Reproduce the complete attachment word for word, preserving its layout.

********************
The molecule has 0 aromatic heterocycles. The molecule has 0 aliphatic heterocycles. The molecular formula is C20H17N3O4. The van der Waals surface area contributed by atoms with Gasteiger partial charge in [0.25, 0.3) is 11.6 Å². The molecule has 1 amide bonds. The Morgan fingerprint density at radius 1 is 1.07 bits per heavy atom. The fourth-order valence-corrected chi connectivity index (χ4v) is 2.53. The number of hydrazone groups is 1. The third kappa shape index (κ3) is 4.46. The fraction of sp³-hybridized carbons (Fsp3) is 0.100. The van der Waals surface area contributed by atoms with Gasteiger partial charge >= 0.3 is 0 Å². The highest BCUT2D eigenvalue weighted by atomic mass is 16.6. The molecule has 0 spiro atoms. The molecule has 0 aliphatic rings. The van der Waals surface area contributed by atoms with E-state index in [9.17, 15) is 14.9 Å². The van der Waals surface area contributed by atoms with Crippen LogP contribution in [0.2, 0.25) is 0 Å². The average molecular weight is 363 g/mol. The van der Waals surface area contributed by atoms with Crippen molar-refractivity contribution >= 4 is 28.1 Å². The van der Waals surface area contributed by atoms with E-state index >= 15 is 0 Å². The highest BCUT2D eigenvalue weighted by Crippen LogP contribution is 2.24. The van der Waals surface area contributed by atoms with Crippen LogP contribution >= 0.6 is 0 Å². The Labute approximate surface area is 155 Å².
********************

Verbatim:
The molecule has 0 aromatic heterocycles. The molecule has 0 aliphatic heterocycles. The molecular formula is C20H17N3O4. The van der Waals surface area contributed by atoms with Gasteiger partial charge in [0.25, 0.3) is 11.6 Å². The molecule has 1 amide bonds. The Morgan fingerprint density at radius 1 is 1.07 bits per heavy atom. The fourth-order valence-corrected chi connectivity index (χ4v) is 2.53. The number of hydrazone groups is 1. The third kappa shape index (κ3) is 4.46. The fraction of sp³-hybridized carbons (Fsp3) is 0.100. The van der Waals surface area contributed by atoms with Gasteiger partial charge >= 0.3 is 0 Å². The highest BCUT2D eigenvalue weighted by atomic mass is 16.6. The molecule has 0 spiro atoms. The molecule has 0 aliphatic rings. The van der Waals surface area contributed by atoms with E-state index in [9.17, 15) is 14.9 Å². The van der Waals surface area contributed by atoms with Crippen LogP contribution in [0.2, 0.25) is 0 Å². The average molecular weight is 363 g/mol. The van der Waals surface area contributed by atoms with Crippen molar-refractivity contribution >= 4 is 28.1 Å². The van der Waals surface area contributed by atoms with E-state index >= 15 is 0 Å². The highest BCUT2D eigenvalue weighted by Crippen LogP contribution is 2.24. The van der Waals surface area contributed by atoms with Crippen LogP contribution >= 0.6 is 0 Å². The Labute approximate surface area is 155 Å².